American Wins the Downhill in Olympic Upset

<i> From Times Staff Writers</i>

Tommy Moe of Palmer, Alaska, became only the third American male ever to win an Olympic gold medal in Alpine skiing on Sunday when he defeated, in dramatic fashion, local favorite Kjetil Andre Aamodt of Norway to win the downhill before an estimated crowd of 40,000 at Kvitfjell, Norway.

Moe succeeded where Olympic officials had failed, turning attention to the Lillehammer Games and away from the Tonya Harding-Nancy Kerrigan situation.

“I didn’t even have any thoughts in my mind that I was going to win,” said Moe, who won by 0.04 of a second over Aamodt in the closest Alpine race in Olympic history. “I just figured, ‘Hey, I’ll ski the best I can.’ ”


In other developments:

* John Nicks of Costa Mesa’s Ice Capades might have used a similar technique because his pair, Jenni Meno and Todd Sand, performed the best technical program of their 21-month partnership. All it earned them was sixth place entering Tuesday night’s freestyle program, which accounts for two-thirds of the final score, but the competition is more daunting than ever before in the Olympics.

“I think we did what we came to do, which is skate the best we could,” Meno said. “There’s no reason to be disappointed. Four of the teams ahead of us finished among the top five in the Olympics in 1992, and we weren’t even together then.”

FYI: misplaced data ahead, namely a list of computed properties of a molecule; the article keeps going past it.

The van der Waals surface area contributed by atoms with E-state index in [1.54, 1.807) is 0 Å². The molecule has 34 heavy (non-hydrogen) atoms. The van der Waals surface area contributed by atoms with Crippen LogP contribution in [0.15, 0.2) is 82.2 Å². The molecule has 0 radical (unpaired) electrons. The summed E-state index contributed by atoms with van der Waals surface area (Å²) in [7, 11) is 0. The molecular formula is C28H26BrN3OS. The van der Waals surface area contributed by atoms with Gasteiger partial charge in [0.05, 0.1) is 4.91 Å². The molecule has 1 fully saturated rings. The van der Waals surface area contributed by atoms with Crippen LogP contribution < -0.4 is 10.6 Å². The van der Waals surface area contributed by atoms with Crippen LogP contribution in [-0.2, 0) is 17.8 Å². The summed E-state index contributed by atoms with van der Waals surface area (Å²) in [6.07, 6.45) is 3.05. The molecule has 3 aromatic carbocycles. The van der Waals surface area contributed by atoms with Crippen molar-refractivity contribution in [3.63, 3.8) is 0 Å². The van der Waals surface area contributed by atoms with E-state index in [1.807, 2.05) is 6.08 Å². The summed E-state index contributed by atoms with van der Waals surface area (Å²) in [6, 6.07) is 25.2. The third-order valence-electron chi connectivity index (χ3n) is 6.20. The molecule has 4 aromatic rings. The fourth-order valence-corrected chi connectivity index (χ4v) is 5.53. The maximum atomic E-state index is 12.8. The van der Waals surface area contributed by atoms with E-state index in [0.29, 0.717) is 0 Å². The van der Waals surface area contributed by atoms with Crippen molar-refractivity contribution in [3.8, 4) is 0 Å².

* First Lady Hillary Rodham Clinton was late getting to the slopes and missed Moe’s medal-winning run, but she and daughter Chelsea were in attendance later in the day when the U.S. hockey team rallied from a two-goal third-period deficit to achieve a 4-4 tie against France.

* Norwegians at the Viking Hall celebrated a world-record-setting gold medal performance by countryman Johann Olav Koss, who won easily in the 5,000-meter speedskating event.

Moe silenced a mountain full of clanging cowbells with his victory over Aamodt, the world’s top skier. Moe won with a time of 1 minute, 45.75 seconds.

Aamodt, skiing from the sixth position, had taken the lead from Luxembourg’s Marc Girardelli, much to the delight of fans who cheered wildly and waved Norwegian flags.


But the euphoria was short-lived as Moe, skiing right after Aamodt, stunned the crowd with the finest race of his career. Although he was the world’s ninth-ranked downhill skier entering the Lillehammer Games, Moe had never before won an international race.

After his run, Moe had to wait anxiously to see whether his time would hold up with some of the best downhill racers yet to ski, among them Austria’s Patrick Ortlieb, the defending Olympic champion, and Switzerland’s Franz Heinzer, the reigning World Cup champion.

But he really had only two scares. Canada’s Ed Podivinsky, racing from the 21st position, jumped all the way to third place to take the bronze medal with his run. And France’s Nicolas Burtin, a skier Moe feared on the Kvitfjell course, climbed from the 33rd start position all the way to sixth.

Moe earned the gold 10 years after Americans Bill Johnson and Phil Mahre won the downhill and the slalom, respectively, at the 1984 Sarajevo Games.